My Father’s Wake: How the Irish Teach Us to Live, Love, and Die
Kevin Toolis takes the death of his own father, an experience most people struggle to speak of let alone write about, and uses it explore the meaning of grief and death and the celebration of life that accompanies them in his remarkable new book My Father’s Wake.
Sonny Toolis, the author’s father, died “on the threshold of seventy,” a still-vibrant, hard-working man who succumbed to cancer. But, as Tolois writes, his father wouldn’t have thought himself unlucky, believing instead that “under the sun, death comes when it comes.” It is this acceptance of death that is the focus of the book.
What Kevin Toolis so beautifully captures isn’t just personal, it is universal. In confronting the loss of his father, Toolis—a journalist and filmmaker—turns an inquisitive and critical eye on the way people in the West deal with death, specifically the turning over of the process of death to businesses, those who profit from loss. As he digs more deeply into the tradition of the Irish wake, he comes to realizations about what we should do, culturally and personally, to accept rather than fear death.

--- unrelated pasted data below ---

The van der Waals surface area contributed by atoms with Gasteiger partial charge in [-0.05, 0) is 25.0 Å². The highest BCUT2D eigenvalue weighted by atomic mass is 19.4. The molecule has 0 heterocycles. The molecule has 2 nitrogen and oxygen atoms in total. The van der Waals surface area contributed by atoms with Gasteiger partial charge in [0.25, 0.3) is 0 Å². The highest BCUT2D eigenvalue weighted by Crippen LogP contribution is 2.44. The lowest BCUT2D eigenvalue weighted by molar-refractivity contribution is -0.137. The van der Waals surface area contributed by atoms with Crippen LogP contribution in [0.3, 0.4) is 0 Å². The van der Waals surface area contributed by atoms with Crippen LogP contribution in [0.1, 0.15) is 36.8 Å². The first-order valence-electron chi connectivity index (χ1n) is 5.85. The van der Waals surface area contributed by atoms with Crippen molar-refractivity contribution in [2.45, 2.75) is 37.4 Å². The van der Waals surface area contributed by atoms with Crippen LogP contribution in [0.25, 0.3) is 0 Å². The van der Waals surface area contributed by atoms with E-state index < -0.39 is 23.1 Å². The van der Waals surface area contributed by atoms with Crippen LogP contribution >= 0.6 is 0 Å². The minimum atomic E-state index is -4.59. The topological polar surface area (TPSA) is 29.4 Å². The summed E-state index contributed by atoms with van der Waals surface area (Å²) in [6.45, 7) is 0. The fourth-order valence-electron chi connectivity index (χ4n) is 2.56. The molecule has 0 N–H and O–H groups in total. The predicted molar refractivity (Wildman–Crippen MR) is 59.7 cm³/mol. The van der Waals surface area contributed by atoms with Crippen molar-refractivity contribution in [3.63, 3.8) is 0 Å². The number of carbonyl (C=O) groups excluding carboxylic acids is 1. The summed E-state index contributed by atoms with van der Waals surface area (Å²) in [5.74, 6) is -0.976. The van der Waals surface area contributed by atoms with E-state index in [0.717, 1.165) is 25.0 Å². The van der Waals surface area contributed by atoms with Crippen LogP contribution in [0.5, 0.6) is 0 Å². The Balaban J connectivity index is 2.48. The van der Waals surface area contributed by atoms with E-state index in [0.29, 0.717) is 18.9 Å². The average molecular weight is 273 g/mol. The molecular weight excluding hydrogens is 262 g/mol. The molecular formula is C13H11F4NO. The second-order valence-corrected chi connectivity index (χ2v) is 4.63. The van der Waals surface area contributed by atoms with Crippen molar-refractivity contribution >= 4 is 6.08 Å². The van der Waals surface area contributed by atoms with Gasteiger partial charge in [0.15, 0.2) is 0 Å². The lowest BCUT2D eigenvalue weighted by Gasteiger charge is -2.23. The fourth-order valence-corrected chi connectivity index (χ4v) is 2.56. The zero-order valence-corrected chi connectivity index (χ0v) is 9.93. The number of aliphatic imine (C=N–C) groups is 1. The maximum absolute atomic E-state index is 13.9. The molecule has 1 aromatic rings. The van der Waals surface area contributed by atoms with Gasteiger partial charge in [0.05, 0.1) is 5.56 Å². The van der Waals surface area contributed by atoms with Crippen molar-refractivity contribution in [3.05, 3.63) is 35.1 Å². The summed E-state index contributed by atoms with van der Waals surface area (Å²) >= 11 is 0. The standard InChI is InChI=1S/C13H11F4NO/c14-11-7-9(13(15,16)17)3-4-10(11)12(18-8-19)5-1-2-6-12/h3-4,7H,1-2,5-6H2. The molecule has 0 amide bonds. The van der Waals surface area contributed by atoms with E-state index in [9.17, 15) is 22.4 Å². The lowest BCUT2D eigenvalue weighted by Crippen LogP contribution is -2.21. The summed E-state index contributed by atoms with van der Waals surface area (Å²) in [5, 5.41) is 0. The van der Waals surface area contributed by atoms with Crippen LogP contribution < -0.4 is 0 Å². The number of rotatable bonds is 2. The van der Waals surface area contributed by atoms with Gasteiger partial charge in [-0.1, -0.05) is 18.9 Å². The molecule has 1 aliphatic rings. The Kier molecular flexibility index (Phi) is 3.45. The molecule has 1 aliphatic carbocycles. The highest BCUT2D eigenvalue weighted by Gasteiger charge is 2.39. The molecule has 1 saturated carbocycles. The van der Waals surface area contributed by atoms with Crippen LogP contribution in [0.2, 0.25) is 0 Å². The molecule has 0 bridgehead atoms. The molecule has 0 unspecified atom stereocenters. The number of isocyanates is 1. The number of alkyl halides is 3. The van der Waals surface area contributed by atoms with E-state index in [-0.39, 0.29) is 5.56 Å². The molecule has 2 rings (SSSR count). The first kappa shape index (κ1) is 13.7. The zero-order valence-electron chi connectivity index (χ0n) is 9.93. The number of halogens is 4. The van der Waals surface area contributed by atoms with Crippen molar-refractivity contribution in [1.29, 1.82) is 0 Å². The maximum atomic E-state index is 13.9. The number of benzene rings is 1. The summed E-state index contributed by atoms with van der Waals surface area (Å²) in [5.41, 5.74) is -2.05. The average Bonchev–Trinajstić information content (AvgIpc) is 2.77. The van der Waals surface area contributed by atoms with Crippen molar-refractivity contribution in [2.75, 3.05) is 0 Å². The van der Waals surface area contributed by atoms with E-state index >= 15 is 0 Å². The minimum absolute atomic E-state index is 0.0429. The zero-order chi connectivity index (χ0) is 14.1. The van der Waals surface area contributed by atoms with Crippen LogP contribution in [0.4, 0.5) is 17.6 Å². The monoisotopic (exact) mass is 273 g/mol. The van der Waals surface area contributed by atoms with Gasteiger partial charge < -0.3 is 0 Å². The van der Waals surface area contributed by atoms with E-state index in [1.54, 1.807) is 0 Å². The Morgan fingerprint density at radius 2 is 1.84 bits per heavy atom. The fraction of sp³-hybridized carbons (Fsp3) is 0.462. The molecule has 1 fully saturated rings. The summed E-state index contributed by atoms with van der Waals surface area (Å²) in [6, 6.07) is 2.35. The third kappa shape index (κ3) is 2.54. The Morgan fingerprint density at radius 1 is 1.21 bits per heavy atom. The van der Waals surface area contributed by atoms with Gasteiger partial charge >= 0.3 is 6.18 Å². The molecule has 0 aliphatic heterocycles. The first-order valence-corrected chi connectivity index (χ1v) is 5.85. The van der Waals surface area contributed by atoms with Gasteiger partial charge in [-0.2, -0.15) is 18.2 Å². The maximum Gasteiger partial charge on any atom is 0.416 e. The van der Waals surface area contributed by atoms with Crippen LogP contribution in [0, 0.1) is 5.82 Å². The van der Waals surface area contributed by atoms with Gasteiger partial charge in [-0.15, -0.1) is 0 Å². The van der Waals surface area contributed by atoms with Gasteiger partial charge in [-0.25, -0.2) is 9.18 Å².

If, like me, you have watched a loved one battle any prolonged illness, this will be a hard book to read. But, if you are like me, you will see that is all the more reason to read it. After all, as the poet John Berryman said, “We must move in the direction of our fear.” Toolis’s brilliant book is a difficult, emotional, beautiful place to start.
|Page Count||288 pages|
|Publisher||Da Capo Press|
|Amazon||Buy this Book|
|Category||Biographies & Memoirs|